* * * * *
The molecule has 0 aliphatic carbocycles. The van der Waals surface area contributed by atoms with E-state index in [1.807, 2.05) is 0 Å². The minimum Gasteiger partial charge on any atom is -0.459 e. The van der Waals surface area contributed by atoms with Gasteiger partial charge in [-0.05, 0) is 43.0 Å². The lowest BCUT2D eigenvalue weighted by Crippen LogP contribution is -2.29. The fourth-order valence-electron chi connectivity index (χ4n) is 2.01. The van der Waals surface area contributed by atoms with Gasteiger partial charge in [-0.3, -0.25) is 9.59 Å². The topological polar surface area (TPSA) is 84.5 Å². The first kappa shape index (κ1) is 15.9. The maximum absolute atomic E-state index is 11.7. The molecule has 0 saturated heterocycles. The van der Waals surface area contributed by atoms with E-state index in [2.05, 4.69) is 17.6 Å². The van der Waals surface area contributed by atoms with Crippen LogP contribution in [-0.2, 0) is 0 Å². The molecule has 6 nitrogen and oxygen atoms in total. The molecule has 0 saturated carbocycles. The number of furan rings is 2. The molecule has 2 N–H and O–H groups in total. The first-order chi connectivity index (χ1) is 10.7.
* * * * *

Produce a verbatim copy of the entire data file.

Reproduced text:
The molecule has 0 aliphatic carbocycles. The van der Waals surface area contributed by atoms with E-state index in [1.807, 2.05) is 0 Å². The minimum Gasteiger partial charge on any atom is -0.459 e. The van der Waals surface area contributed by atoms with Gasteiger partial charge in [-0.05, 0) is 43.0 Å². The lowest BCUT2D eigenvalue weighted by Crippen LogP contribution is -2.29. The fourth-order valence-electron chi connectivity index (χ4n) is 2.01. The van der Waals surface area contributed by atoms with Gasteiger partial charge in [-0.3, -0.25) is 9.59 Å². The topological polar surface area (TPSA) is 84.5 Å². The first kappa shape index (κ1) is 15.9. The maximum absolute atomic E-state index is 11.7. The molecule has 0 saturated heterocycles. The van der Waals surface area contributed by atoms with E-state index in [2.05, 4.69) is 17.6 Å². The van der Waals surface area contributed by atoms with Crippen LogP contribution in [-0.2, 0) is 0 Å². The molecule has 6 nitrogen and oxygen atoms in total. The molecule has 0 saturated carbocycles. The number of furan rings is 2. The molecule has 2 N–H and O–H groups in total. The first-order chi connectivity index (χ1) is 10.7.